A 1994 issue of the now-defunct women’s magazine Mirabella noted in an article titled “Claire-Voyant,” that a McCardell fashion “has to be worn. On mannequins, the clothes die. . . . They die on hangers, too. . . . Everything is in the cut and deceptively simple fabrics, and nothing of their wit and freshness is revealed until the human body gives them life.” The advertisement, [Figure 7] notes, “The surprise of eggplant and rust in crinkle cotton in a dress with cross draped bodice and full, full skirt.” It was part of an article, “Claire McCardell Plays No Fashion Favorites—Sponsors Silhouette Variance, Unique Colors and Unusual Fabrics,” which appeared in the Newark Sunday Times. It went on to declare, “Claire McCardell is a free fashion thinker from the word go.” Indeed, it required some free thinking to take two partially sewn together rectangles of fabric and crisscross them over the head to achieve the dress shown here [Figure 8] from the MdHS Fashion Archives.
Several of Claire McCardell’s designs were offered as mail order patterns for the home sewer by Spadea Patterns as part of their American Designer’s series. The advertisement below appeared in an unidentified publication in 1957 [Figure 9].The dress exhibits one of McCardell’s signature design features with its sleeves cut as one piece with the bodice. This allowed for greater wearing ease without the constraint of armhole seaming. The advertisement goes on to note, “The skirt fullness springs from wide unpressed pleats that are anchored to a waist-minimizing midriff. / More of McCardell’s feeling for softness and flattery is shown in the bodice—the plunging neckline, rounded shoulders, push-up sleeves and tiny gathers under the bosom.” The same garment in the MdHS Fashion Archives, [Figure 10] is made up as recommended in a soft, lightweight wool, from Miron Woolens, according to its sewn-in label. It is not known if the donor, Catherine S. Faulds, had the dress made to order. Her letter in the acquisition files states, “I am pleased and excited to learn that my [red] dress will be in the museum collection. It was one of my special favorites purchased when Dior’s ‘New Look’ was taking over the world of fashion. So fresh and different after the War years of short skirts and Adrian’s exaggerated shoulders. I always received compliments when wearing this dress. Dress was purchased in Seattle, Washington and worn for Cocktail parties, informal dinners, dinner dancing at hotels and clubs (Yes! We did a lot of that sort of thing in those days) and luncheons.”
Indeed, countless Claire McCardell fashions were “worn for cocktail parties, informal dinners, dinner dancing at hotels and clubs and luncheons,” but they were also worn as appropriate for every facet of life. McCardell wrote in a draft memo dated December 17, 1945, “I feel today about clothes as I have always felt—that they inevitably follow the demand of the people who wear them.” To her, it was all about comfort and “common sense in clothes,”, the spirit of which she brought to life daily in her work.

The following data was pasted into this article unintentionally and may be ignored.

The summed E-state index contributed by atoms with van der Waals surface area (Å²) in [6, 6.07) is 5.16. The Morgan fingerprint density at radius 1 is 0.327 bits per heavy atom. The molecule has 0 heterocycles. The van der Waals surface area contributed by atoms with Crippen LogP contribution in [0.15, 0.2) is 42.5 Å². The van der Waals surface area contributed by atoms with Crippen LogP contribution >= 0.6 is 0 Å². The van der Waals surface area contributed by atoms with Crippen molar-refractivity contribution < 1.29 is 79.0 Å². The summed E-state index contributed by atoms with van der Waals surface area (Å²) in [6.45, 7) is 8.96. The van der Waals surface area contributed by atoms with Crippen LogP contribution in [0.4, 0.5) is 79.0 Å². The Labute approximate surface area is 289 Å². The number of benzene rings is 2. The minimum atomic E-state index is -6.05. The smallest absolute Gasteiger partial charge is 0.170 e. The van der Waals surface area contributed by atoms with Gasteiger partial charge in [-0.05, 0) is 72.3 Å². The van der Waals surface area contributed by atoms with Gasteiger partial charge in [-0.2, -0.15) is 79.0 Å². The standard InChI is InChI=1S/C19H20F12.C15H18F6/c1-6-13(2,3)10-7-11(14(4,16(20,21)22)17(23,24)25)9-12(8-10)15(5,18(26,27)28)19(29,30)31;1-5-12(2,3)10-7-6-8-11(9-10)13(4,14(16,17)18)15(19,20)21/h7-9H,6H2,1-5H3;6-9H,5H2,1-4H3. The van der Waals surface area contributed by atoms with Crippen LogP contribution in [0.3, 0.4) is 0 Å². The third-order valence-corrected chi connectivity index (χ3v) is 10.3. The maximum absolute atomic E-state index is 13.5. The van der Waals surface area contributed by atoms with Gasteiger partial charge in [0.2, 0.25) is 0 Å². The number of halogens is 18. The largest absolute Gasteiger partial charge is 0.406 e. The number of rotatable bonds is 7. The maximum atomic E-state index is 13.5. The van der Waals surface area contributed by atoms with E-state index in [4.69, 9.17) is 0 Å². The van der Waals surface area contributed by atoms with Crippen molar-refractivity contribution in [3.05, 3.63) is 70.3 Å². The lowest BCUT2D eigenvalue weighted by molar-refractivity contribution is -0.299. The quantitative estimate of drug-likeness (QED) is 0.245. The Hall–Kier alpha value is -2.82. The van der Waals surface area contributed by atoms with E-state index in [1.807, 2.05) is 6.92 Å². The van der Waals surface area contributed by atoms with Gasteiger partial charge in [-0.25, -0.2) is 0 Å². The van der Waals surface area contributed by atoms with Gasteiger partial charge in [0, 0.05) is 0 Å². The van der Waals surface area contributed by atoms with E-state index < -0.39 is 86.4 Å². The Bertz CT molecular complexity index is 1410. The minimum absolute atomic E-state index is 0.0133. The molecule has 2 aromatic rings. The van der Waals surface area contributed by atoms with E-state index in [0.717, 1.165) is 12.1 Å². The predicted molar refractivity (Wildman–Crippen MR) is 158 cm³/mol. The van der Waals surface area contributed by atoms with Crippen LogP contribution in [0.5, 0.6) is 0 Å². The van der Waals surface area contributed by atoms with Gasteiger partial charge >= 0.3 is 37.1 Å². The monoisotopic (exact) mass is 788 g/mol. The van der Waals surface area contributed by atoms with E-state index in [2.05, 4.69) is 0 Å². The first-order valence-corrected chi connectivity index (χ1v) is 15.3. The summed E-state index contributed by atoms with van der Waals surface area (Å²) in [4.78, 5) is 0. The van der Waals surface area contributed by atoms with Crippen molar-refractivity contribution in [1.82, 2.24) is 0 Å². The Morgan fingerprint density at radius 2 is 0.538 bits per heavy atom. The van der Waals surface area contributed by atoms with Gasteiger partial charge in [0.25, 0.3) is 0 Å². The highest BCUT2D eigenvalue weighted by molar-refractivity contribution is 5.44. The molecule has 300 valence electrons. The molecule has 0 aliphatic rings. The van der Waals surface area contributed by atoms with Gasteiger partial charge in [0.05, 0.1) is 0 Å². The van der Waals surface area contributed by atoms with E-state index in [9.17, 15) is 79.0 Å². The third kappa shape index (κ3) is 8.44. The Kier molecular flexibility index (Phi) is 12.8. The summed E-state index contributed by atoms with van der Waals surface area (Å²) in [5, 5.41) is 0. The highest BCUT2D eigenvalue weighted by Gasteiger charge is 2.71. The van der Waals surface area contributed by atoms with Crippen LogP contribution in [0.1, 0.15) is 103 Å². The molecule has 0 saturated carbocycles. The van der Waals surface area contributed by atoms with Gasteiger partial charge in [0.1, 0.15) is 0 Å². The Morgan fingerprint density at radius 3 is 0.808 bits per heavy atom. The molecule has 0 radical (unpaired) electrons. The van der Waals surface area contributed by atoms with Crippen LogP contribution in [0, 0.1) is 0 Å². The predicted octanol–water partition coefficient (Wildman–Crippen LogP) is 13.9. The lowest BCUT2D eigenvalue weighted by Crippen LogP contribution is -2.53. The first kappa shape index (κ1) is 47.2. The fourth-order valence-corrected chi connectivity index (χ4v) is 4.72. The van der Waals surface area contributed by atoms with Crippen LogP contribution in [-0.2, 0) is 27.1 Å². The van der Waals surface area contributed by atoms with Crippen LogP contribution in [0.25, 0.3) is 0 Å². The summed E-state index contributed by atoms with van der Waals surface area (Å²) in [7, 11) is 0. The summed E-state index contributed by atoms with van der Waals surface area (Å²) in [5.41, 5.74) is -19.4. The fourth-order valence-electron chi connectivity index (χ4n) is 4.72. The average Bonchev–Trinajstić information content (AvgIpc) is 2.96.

For more about Claire McCardell, refer to “Claire McCardell—Maryland’s Legacy to Fashion” by Barbara Meger, Spectrum of Fashion catalogue, Maryland Historical Society (2019), available at the Museum Store and online for $35.
Barbara Meger has been a volunteer curatorial assistant for the Maryland Historical Society since 2012. An award-winning seamstress and needle artist with a passion for history and fashion, Barbara has previously shared her skills as a contributing editor to needlework publications and as a workshop teacher across the country.
 Advertisement clipping from Des Moines Register, May 27, 1951, Claire McCardell Collection, MS 3066, Box 3, Folder 13, H. Furlong Baldwin Library, MdHS.
 “McCardell Does It Again,” unidentified newspaper clipping, circa 1950, Claire McCardell Collection, MS 3066, Box 2, Folder 6, H. Furlong Baldwin Library, MdHS.
 Advertisement clipping from unidentified periodical, undated, Claire McCardell Collection, MS 3066, Box 4, Folder 1, H. Furlong Baldwin Library, MdHS.
 June Randolph, “McCardell’s Casual Clothes More Rounded Than Usual,” unidentified periodical clipping, undated, Claire McCardell Collection, MS 3066, Box 2, Folder 7, H. Furlong Baldwin Library, MdHS.
 Gaile Douglas, “Dior’s Line Not So Flat; Sweater Look End Is Near,” unidentified newspaper clipping, 1954, Claire McCardell Collection, MS 3066, Box 2, Folder 7, H. Furlong Baldwin Library, MdHS.
 Mary Cantrell, “Claire-Voyant,” Mirabella, November 1994, Claire McCardell Collection, MS 3066, Box 3, Folder 7, H. Furlong Baldwin Library, MdHS.
 “Claire McCardell Plays No Fashion Favorites—Sponsors Silhouette Variance, Unique Colors and Unusual Fabrics,” Newark Sunday Times, February 11, 1951, Claire McCardell Collection, MS 3066, Box 7, H. Furlong Baldwin Library, MdHS.
 “Spadea Sewing Patterns,” Fuzzylizzie Vintage, accessed October 25, 2019, http://fuzzylizzie.com/spadea.html.
 Advertisement clipping from unidentified periodical, 1957, Claire McCardell collection, MS 3066, Box 4, Folder 1, H. Furlong Baldwin Library, MdHS.
 MdHS Fashion Archives 1988.115, acquisition file.
 Memo, December 17, 1945, Claire McCardell collection, MS 3066, Box 2, Folder 3, H. Furlong Baldwin Library, MdHS.